Peter Chiarelli, MD, PhD Wins Prestigious Award for Nanoparticle Research

Published on 
May 17, 2019
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When it comes to pediatric brain cancers, research and treatments have made great strides. But some cancers do not respond to conventional treatments or grow deep within delicate areas of the brain, where surgical removal can be impossible.

Peter Chiarelli, MD, PhD, has received an award to support his research in the field of pediatric brain cancer. The Joint Pediatric Section of the American Association of Neurological Surgeons together with the Congress of Neurological Surgeons (AANS/CNS) awarded the prestigious grant to Dr. Chiarelli to fund his ongoing research in advancing radiation therapy. With a background in physics, chemistry, and medicine, Dr. Chiarelli is converging multiple fields of study to advance treatment paradigms of pediatric cancers.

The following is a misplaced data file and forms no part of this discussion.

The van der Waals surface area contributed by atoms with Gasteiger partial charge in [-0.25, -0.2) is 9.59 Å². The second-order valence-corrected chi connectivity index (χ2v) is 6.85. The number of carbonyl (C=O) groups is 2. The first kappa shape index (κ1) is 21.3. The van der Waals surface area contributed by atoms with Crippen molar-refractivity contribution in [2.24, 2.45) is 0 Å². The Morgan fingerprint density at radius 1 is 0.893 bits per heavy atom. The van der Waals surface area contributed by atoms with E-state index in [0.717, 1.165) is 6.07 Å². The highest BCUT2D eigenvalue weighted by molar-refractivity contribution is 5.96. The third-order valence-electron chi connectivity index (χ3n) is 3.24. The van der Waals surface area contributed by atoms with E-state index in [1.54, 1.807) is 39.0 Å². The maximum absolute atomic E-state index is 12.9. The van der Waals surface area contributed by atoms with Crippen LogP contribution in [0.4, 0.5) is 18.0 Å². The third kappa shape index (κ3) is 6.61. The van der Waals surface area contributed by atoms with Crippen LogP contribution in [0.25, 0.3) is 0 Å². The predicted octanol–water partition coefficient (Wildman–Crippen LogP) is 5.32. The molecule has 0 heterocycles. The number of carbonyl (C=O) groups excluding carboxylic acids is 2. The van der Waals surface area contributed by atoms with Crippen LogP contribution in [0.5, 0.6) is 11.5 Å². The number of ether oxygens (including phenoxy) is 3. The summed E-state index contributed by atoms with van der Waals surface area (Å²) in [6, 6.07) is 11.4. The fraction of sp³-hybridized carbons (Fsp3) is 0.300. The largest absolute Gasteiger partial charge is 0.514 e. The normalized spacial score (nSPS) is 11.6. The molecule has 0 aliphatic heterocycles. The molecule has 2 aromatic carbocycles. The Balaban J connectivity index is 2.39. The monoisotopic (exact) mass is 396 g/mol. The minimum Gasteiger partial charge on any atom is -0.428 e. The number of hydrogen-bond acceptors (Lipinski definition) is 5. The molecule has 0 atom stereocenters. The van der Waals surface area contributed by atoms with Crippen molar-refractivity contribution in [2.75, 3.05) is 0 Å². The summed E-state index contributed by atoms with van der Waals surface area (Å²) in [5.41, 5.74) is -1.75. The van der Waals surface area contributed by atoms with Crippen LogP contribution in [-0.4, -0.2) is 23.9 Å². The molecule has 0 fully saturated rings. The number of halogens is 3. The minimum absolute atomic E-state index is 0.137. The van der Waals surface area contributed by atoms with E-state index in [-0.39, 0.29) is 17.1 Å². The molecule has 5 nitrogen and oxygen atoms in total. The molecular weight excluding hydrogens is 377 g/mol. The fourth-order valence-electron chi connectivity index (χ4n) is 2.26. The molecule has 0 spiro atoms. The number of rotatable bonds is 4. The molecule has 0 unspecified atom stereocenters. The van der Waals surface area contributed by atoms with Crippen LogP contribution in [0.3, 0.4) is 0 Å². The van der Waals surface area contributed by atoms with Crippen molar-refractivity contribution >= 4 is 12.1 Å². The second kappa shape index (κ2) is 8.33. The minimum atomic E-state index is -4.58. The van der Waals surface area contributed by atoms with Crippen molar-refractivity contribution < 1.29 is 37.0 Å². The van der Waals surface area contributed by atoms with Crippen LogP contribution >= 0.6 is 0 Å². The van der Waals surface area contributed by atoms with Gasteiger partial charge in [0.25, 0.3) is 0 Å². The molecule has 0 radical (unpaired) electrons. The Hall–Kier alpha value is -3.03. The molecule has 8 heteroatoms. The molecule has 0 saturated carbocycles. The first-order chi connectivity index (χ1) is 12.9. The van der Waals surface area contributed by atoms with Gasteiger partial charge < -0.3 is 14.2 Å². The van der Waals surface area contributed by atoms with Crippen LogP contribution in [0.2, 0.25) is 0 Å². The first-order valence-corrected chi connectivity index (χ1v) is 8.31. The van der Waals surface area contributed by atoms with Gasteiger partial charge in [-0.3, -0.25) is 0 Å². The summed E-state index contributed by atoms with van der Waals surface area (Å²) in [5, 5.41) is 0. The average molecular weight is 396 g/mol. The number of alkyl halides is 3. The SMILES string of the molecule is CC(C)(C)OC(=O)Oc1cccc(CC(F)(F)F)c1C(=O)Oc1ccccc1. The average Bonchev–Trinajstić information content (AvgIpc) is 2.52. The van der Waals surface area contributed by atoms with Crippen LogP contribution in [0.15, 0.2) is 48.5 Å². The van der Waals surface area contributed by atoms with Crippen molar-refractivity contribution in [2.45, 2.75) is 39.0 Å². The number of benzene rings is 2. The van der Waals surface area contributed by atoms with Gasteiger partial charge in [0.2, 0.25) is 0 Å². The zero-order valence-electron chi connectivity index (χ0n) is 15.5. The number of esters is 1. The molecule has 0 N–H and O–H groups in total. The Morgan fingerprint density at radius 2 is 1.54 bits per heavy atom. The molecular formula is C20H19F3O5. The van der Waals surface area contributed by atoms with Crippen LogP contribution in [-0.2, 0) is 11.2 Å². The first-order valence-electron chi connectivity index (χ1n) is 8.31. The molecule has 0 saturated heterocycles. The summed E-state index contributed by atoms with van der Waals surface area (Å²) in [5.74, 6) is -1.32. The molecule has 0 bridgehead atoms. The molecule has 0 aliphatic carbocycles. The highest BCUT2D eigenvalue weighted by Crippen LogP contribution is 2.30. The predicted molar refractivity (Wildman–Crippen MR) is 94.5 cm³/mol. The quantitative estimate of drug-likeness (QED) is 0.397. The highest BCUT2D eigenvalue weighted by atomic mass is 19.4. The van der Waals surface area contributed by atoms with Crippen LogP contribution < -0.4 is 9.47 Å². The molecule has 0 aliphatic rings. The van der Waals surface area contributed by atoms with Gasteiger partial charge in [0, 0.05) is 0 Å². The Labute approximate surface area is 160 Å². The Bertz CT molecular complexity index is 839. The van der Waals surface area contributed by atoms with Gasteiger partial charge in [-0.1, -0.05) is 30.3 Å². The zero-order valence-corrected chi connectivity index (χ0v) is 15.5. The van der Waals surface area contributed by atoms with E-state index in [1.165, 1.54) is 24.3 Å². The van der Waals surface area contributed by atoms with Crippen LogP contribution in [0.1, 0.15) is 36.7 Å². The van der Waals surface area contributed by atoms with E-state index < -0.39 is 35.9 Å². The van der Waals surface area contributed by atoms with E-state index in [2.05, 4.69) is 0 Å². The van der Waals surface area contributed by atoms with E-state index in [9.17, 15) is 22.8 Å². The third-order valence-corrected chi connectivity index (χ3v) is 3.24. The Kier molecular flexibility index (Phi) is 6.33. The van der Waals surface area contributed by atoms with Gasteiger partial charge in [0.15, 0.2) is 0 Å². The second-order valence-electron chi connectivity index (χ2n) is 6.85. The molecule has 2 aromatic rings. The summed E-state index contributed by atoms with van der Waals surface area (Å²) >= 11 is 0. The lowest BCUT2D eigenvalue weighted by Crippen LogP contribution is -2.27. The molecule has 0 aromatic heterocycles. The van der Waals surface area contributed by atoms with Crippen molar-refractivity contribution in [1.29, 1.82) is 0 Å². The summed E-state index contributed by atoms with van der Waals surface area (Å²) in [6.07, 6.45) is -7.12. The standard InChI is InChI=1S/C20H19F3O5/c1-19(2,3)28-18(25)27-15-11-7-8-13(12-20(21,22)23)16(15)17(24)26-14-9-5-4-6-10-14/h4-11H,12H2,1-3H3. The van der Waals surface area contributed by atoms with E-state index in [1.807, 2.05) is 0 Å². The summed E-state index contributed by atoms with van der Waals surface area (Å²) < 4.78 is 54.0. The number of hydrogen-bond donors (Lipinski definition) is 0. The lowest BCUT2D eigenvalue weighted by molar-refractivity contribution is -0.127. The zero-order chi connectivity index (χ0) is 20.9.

Nanoparticles – ultra small molecules with a long list of potential functions – have revolutionized medicine. Nanoparticles are only about one millionth of a millimeter in diameter, making them 1,000 times smaller than the average human cell. They can be coated in medicine to deliver treatment or filled with dye for imaging purposes.

Dr. Chiarelli’s research explores an exciting new use for nanoparticles. He hopes to use them to increase specificity and effectiveness of radiation therapy for pediatric cancers. Dr. Chiarelli is working on a novel nanoparticle that can find and target tumors based on a specific marker the cancer cells have on their surface. When the patient receives radiation therapy, the nanoparticles within the cancer cells concentrate the radiation treatment, making it much more toxic to the cancer cells. The surrounding, healthy tissue will simply receive the same radiation beam because nanoparticles won’t invade normal cells. Preclinical studies are yielding promising results.

This type of innovation could revolutionize the field of radiation therapy. If cancer cells are killed more efficiently, clinicians may be able to reduce the dosage of radiation or the number of needed treatment sessions. While these nanoparticles are not yet in use clinically, Dr. Chiarelli’s work is certain to make an impressive impact on our ability to build hope and create healthier futures here at CHLA.